Welcome to The Verge: Weekender edition. Every Saturday, we'll bring you some of the best and most important reads of the past seven days, from original reports, to in-depth features, to reviews and interviews. Think of it as a collection of some of our favorite pieces that you may have missed — or that you may just want to read again. You can follow along below, or keep up to date on Flipboard.

  • Feature

    Ecstatic states

    Before it was criminalized, the drug MDMA — better known as ecstasy — was in use by some psychiatrists as an experimental way to treat alcoholism and anxiety. Now it's come back into testing, and some research suggests it could be used to cure a major source of pain: post-traumatic stress disorder.

  • Report

    The future of Motorola is on this man's wrist

    Motorola is in the middle of yet another radical shift. It's moving offices, changing ownership, and getting ready to unveil a highly anticipated smartwatch that could help shape its fate and future. That's a lot for one company to handle — so is it up to the challenge?

  • Review

    'The Amazing Spider-Man 2' review: a step in the wrong direction

    Superhero films have been trying to live down their goofy, campy past for over a decade now, and they've largely been doing an amazing job of it. No one's been asking to go back, but with a swing in the wrong direction, The Amazing Spider-Man 2 starts to take us there.

  • Editorial

    Your corporate internet nightmare starts now

    Under a new FCC proposal, net neutrality — the promise of all internet traffic being treated equally — could be thrown out the window, letting big monopolies dictate the future of the web. Curious what that future looks like? Read this, because it won't be pretty.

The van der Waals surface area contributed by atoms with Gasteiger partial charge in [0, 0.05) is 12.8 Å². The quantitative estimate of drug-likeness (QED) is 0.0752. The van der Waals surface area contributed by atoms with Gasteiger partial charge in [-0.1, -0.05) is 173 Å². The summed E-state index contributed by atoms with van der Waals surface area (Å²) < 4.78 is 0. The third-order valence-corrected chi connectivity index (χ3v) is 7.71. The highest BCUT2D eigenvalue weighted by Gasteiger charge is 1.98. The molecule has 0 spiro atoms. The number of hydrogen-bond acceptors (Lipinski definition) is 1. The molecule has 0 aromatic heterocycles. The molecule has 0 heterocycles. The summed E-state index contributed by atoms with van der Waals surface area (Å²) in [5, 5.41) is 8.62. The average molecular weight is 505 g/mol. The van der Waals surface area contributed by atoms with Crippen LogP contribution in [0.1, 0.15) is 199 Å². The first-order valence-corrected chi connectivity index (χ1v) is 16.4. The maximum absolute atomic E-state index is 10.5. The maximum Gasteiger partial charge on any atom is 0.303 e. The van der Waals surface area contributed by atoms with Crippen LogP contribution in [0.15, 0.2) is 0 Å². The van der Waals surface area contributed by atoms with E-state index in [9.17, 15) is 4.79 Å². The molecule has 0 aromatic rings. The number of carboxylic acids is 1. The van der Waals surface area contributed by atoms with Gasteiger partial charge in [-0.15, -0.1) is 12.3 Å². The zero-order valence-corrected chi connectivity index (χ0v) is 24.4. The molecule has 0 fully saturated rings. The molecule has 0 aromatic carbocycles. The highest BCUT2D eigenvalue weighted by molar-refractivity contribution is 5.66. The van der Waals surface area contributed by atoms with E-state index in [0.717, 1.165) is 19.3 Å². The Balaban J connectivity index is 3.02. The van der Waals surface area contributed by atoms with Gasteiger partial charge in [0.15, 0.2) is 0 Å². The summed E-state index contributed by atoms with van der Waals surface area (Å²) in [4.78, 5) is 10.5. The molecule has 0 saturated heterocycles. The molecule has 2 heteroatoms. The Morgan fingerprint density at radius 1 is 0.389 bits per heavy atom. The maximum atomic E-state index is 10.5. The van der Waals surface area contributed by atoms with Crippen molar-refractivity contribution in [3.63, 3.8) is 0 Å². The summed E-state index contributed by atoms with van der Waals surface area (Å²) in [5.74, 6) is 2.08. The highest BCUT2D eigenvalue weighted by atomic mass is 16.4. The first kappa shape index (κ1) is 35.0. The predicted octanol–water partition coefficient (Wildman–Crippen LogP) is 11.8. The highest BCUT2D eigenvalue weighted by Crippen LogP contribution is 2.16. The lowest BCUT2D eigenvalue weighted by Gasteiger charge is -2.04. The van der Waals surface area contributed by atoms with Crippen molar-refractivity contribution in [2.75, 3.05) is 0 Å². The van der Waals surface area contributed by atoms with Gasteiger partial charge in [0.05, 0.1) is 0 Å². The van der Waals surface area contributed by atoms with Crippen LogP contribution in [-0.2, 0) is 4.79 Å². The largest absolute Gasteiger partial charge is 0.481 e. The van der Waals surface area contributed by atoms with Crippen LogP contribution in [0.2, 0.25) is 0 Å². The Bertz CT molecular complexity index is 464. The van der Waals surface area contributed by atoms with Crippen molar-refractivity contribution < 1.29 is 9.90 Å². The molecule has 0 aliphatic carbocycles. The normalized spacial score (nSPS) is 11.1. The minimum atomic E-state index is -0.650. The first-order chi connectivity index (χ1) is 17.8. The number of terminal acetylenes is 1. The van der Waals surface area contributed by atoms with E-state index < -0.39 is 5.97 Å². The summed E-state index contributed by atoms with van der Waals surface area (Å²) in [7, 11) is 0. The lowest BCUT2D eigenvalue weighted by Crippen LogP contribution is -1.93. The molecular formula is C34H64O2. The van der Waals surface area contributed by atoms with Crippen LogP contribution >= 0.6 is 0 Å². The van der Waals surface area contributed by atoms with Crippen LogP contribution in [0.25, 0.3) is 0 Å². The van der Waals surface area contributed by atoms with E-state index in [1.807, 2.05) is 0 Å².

• Review

    Meet Swarm: Foursquare's ambitious plan to split its app in two

    Foursquare made the check-in famous, but in a bold move, it's about to step away from it. We spoke with CEO and founder Dennis Crowley to find out why Foursquare believes that introducing a brand new app and trimming down its old one can make the company grow even bigger.

  • Report

    This is the most secure computer you’ll ever own

    Tails is the computer system that kept NSA-leaker Edward Snowden safe, and after five years of development, it's finally available this week in a 1.0 release. We tried it out to see what its like to use a computer without leaving any digital traces behind.

  • Report

    High rollers: Las Vegas is poised to become the Disneyland of weed

    Marijuana could become Sin City's next vice, and entrepreneurs are lining up to get one of the scarce few permits that'll let them begin to grow and sell it. It's a complex situation for current applicants, but down the road, advocates believe that weed could give people yet another reason to let loose in Vegas.

  • Photo Essay

    Thank you for vaping: New Yorkers protest the new e-cig ban at Museum of Sex

    New York City's indoor smoking ban on e-cigarettes went into effect Monday night, and many smokers didn't take to it kindly. At the Museum of Sex, a large and diverse group gathered to talk about e-cigs and smoke through the deadline in protest of the new law.

  • Review

    I made a video game with a pencil and paper

    If you've ever dreamed of creating your own video game, now you can — and without knowing a single thing about coding. Pixel Press' Floors app turns hand-drawn levels into pieces of an iPad platformer, letting you make tiny games that are actually fun to play.

  • Report

    Real talk: the new Snapchat brilliantly mixes video and texting

    Snapchat released a big update to its app this week that added in smart new takes on texting and video chatting. The app can now connect friends just about any way they want to chat, but for CEO Evan Spiegel, this is just the start of 25-year plan to get friends and family talking.